By Jenny Coyle
Walk This Way
Some 6,000 children in Rhode Island got to school on foot when the Sierra Club's Rhode Island Chapter helped organize events to recognize International Walk to School Day on Oct. 2. "We built a coalition of 40 agencies to help with the event, so we had students, parents, teachers and community leaders all out there pounding the pavement," says Alicia Karpick, chapter director. Other activities included the singing of global warming Christmas carols, street theater and shoe decorating. The chapter organized the event in conjunction with its transportation reform campaign, which includes safe routes to school.
Surviving the Weakest Link
It doesn't come in the course of a normal day for most Sierra Club members to drink a shotglass full of cow blood. But Linda Spencer of the Massachusetts Chapter did that recently, in Africa, to show her team spirit on "Survivor."
In her biography at www.cbs.com, Spencer - assistant director of career services at Harvard University in Boston - lists the Sierra Club among her extracurricular interests, along with mountain climbing, ice climbing, winter camping, international travel, in-line skating, spinning and yoga.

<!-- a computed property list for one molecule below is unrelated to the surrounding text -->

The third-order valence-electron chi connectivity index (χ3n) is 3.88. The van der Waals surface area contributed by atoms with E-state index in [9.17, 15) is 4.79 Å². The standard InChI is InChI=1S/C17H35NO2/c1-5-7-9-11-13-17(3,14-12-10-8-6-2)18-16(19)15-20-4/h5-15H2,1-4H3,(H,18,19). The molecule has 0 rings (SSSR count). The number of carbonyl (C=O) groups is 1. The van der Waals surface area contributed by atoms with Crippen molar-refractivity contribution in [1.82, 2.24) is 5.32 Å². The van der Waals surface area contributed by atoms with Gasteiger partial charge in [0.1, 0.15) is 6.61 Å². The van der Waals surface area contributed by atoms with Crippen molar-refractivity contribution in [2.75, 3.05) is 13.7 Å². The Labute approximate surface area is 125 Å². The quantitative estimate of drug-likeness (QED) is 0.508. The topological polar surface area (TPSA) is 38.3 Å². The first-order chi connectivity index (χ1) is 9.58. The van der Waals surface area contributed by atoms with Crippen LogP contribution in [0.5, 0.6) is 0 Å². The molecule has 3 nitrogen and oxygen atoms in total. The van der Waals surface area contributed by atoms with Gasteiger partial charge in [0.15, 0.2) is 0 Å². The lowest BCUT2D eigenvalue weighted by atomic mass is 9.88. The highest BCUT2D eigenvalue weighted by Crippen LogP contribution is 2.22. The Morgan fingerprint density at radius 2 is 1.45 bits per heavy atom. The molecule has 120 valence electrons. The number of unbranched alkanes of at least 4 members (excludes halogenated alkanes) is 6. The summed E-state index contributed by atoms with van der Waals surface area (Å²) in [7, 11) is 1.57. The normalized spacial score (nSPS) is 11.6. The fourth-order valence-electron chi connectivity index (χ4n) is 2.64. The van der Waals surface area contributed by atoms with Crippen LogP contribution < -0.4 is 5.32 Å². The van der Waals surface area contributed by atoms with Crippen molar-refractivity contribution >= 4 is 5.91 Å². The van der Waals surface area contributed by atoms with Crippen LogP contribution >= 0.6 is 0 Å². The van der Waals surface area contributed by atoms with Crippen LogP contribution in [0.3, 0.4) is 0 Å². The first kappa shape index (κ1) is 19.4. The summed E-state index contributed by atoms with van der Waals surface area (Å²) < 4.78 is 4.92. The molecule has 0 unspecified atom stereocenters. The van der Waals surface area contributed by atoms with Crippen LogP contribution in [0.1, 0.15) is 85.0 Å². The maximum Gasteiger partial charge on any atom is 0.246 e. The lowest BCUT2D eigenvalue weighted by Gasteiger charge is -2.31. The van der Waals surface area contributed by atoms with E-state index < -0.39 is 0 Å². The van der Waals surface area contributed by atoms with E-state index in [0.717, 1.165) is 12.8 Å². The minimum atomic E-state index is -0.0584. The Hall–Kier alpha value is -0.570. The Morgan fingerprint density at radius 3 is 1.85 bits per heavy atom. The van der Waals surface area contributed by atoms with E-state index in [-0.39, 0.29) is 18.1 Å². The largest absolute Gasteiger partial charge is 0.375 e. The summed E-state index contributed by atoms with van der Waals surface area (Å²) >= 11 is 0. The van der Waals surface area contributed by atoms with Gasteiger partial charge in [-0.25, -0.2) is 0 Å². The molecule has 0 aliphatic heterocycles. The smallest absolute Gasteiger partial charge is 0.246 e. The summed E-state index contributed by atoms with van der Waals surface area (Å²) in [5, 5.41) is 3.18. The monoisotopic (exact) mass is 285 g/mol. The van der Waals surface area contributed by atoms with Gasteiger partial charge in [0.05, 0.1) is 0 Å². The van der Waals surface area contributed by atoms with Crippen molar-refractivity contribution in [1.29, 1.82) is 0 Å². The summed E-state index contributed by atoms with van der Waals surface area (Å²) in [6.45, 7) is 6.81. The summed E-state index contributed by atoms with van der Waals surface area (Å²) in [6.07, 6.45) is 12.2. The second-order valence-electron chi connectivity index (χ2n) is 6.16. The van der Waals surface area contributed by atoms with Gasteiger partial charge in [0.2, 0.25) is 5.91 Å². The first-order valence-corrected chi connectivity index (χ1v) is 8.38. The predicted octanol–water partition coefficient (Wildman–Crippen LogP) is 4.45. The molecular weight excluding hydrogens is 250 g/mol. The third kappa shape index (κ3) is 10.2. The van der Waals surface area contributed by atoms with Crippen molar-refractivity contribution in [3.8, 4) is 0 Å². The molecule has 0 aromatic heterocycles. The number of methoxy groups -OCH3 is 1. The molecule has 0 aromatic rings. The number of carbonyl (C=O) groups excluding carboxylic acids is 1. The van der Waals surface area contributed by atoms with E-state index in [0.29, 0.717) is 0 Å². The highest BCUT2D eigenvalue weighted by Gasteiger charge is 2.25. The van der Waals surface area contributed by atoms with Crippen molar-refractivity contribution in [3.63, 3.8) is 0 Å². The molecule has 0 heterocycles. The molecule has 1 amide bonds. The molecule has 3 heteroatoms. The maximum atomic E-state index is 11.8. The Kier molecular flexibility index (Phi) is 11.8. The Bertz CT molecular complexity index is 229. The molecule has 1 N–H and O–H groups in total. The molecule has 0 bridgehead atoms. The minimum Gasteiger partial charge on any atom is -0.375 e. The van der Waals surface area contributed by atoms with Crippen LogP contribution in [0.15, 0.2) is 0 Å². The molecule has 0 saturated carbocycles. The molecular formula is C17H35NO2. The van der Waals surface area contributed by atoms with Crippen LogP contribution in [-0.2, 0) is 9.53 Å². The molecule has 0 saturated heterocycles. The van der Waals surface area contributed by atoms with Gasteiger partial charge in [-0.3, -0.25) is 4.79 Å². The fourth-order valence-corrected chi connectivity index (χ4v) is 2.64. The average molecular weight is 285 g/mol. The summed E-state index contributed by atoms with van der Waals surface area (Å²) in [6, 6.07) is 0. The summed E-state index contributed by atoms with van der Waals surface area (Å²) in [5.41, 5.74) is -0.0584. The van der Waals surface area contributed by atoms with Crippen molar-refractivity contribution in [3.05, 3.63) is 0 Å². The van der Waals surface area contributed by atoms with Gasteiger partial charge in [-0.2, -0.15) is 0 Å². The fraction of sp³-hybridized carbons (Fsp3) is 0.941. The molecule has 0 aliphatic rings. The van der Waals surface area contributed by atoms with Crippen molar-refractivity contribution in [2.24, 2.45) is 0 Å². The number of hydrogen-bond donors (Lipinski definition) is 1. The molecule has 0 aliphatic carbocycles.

Unfortunately, she was voted off the show Nov. 1, so her "15 minutes of fame" was shorter than, say, Bobby Brady's.
Huh? Bobby Brady? Well, his real name is Mike Lookinland, and he recently made a very generous gift to The Sierra Club Foundation - his $10,000 earnings from his stint on "The Weakest Link."
Lookinland squared off against seven other former Brady Bunch cast members on NBC's game show in September, and while he wasn't the strongest link, his earnings will help protect air, water and wildlife.
Student Leaders Reap Fall Harvest in D.C.
Rebecca Rosen, left, a Ridgewood High School (N.J.) senior and member of the Sierra Student Coalition's Conservation Committee, addressed Econference attendees at the Washington Monument at the end of a weekend conference. The Sierra Club and the Sierra Student Coalition were among 32 sponsors of the 2001 Econference, held at George Washington University, Oct. 19-21.